“NSTA policy states that the association cannot endorse any outside organization’s products and/or messages to its members. Therefore, we do not send any such products and/or messages directly to our members, regardless of the source.”

    This is no longer in the press release. What happened to it?

  5. #5 Ragout
    November 30, 2006

    So let me get this straight: the NSTA refuses to pay for distributing Al Gore’s film, but offers him every other courtesy, including their mailing list! Gore & his producer respond by sliming the NSTA and accusing them of distributing an oil company video (which doesn’t seem to be true). Further, Gore and his producer decide to let their DVDs sit in a warehouse, rather than taking advantage of the numerous channels available for distributing them. I would limit my criticism to Gore’s producer, except that I just saw Gore on the Tonite Show, repeating the same story. And somehow I’m supposed to think badly of the NSTA for this incident?

    Not to mention that Gore’s DVD seems awfully inappropriate for a public school to me. After all, a large portion of the movie could basically serve as a campaign commercial: Al Gore talking about how he loved his son, Gore striding through the tobacco fields of home, Gore discussion his difficulties in getting Congress to listen to him, etc.

    This whole incident really lowers my opinion of Gore a lot. I hope he apologizes.

  6. #6 John A
    November 30, 2006

    I’d like to help but I’m struggling with the following question:

    Q: What product does most of Al Gore’s family fortune derive from?

    and the answer is a seven letter word:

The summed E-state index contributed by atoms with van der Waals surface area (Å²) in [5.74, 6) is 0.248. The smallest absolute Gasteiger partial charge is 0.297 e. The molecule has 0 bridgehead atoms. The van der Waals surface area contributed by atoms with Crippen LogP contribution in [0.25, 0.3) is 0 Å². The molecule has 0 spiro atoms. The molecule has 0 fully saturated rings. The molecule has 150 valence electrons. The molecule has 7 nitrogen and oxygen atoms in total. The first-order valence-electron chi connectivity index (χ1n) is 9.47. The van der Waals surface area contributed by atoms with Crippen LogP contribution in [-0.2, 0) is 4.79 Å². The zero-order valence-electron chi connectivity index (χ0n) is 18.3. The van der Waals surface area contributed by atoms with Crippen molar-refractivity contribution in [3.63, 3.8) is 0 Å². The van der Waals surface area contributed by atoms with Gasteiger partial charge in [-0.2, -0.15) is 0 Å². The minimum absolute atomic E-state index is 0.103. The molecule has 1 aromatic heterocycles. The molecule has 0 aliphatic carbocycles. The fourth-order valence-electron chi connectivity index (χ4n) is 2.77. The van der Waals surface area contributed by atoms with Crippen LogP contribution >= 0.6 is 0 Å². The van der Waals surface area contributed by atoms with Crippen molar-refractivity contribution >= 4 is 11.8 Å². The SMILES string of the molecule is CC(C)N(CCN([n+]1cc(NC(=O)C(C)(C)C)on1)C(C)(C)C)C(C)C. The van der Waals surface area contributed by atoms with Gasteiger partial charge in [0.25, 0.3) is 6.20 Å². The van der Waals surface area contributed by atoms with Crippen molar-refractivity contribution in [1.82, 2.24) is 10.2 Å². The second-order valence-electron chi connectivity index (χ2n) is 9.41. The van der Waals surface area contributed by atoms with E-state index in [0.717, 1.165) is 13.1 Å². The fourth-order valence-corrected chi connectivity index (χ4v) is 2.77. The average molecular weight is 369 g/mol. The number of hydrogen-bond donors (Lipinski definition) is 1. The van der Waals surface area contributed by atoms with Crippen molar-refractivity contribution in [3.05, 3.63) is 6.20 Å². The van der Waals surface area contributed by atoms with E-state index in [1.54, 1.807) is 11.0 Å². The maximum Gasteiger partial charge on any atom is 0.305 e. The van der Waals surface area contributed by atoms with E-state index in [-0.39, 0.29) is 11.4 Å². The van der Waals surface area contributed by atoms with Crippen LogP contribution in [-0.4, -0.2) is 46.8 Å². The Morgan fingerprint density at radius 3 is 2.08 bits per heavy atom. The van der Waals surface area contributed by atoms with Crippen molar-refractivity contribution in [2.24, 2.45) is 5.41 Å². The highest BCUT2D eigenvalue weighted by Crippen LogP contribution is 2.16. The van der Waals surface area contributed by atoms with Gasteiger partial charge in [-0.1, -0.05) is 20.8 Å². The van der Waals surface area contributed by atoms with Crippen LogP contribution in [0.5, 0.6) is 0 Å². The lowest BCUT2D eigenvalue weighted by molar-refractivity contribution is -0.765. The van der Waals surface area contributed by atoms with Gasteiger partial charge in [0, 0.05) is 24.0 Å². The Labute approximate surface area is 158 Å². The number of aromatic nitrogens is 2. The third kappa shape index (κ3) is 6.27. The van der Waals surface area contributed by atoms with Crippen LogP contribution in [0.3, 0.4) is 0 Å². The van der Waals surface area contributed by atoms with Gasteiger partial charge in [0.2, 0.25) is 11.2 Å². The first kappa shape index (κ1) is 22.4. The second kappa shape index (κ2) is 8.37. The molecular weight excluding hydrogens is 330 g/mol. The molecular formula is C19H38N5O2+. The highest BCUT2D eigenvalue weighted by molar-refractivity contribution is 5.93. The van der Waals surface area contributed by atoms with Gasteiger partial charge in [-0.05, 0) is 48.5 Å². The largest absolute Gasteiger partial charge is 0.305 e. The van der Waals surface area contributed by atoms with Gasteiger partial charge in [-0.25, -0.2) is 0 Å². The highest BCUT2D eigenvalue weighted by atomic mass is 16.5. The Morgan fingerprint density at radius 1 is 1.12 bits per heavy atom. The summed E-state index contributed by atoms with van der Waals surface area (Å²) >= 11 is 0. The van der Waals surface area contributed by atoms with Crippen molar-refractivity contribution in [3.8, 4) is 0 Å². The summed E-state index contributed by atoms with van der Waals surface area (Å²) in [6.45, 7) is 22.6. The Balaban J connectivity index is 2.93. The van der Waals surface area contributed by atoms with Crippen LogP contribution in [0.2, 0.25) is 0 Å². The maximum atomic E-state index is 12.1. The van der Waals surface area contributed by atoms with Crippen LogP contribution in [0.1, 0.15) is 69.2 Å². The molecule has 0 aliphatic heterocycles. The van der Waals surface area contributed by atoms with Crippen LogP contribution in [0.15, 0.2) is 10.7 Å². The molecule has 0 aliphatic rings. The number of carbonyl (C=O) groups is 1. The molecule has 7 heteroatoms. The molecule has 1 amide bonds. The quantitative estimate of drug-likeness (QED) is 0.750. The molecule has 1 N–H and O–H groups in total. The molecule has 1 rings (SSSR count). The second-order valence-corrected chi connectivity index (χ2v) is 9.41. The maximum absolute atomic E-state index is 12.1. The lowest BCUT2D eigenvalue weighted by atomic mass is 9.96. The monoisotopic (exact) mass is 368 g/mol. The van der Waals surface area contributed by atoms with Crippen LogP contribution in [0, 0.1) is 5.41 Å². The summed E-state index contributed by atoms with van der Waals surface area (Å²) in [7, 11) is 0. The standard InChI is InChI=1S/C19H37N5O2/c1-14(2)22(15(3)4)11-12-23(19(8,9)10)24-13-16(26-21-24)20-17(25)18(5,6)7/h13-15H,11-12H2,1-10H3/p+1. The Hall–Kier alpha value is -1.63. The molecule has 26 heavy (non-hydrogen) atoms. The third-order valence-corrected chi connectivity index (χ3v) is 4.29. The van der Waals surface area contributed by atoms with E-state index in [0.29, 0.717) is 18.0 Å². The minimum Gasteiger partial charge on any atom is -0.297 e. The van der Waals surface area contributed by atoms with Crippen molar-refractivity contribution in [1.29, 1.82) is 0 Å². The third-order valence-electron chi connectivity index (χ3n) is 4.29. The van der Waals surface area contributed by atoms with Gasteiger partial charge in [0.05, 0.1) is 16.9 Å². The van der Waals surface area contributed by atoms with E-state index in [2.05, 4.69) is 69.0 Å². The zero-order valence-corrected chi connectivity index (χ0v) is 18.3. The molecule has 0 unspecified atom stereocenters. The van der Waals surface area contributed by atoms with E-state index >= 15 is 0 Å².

T _ B _ C C _

    Can you work it out? I’m stuck.

  7. #7 Carl Christensen
    November 30, 2006

    HAHAHA, you think Gore should apologize, yet I’m sure you think the genocidal maniacs in the Repuke party shouldn’t! The right-wing “faux outrage” is so beautiful to watch!

  8. #8 John Cross
    November 30, 2006

    John A: general tip, whenever stuck, first ask yourself “is it a NON-THERMODYNAMIC system”?

    HTH
    John

  9. #9 Marlowe Johnson
    November 30, 2006

    IMO neither side looks particularly good in this situation. On the one hand I agree with Ragout that Gore et al. are a little bit too outraged considering they didn’t offer to pay mailing costs. And his movie certainly has some partisan/political elements to it (if only by virtue of the fact that Gore as a central figure throughout is himself a politician), so its not inconceivable to me that the NSTA would reject distribution on those grounds alone.

    On the other side the NSTA certainly looks bad for the bit about “Accepting the DVDs, they wrote, would place “unnecessary risk upon the [NSTA] capital campaign, especially certain targeted supporters.” …

  10. #10 Eli Rabett
    November 30, 2006

    What Gore family fortune?

  11. #11 Danø
    November 30, 2006

    Poor widdle Johnny A has the dreaded dupe disease. Probably from all that physics research.

    Of course, Gore got his fortune from inventing The Internets.

    Best,

    D

  12. #12 Norm de Plume
    November 30, 2006

    John A: “T _ B _ C C _

    Can you work it out? I’m stuck.”

    Let me guess. Is it Titanpoint?

  13. #13 Robert P.
    November 30, 2006

    John A., I’m still trying to understand what you meant when you claimed that temperature is a vector field. How many components does the temperature vector have ?

  14. #14 Stephen Berg
    December 3, 2006

    John A, you’ve really swung below the belt on that one. If you actually argued in a dignified manner and quit using ad-homs so much, people would actually listen to you. However, as you act like such as jack@$$ so often, you deserve to be ignored and demonised by those who wish to discuss issues in a polite fashion.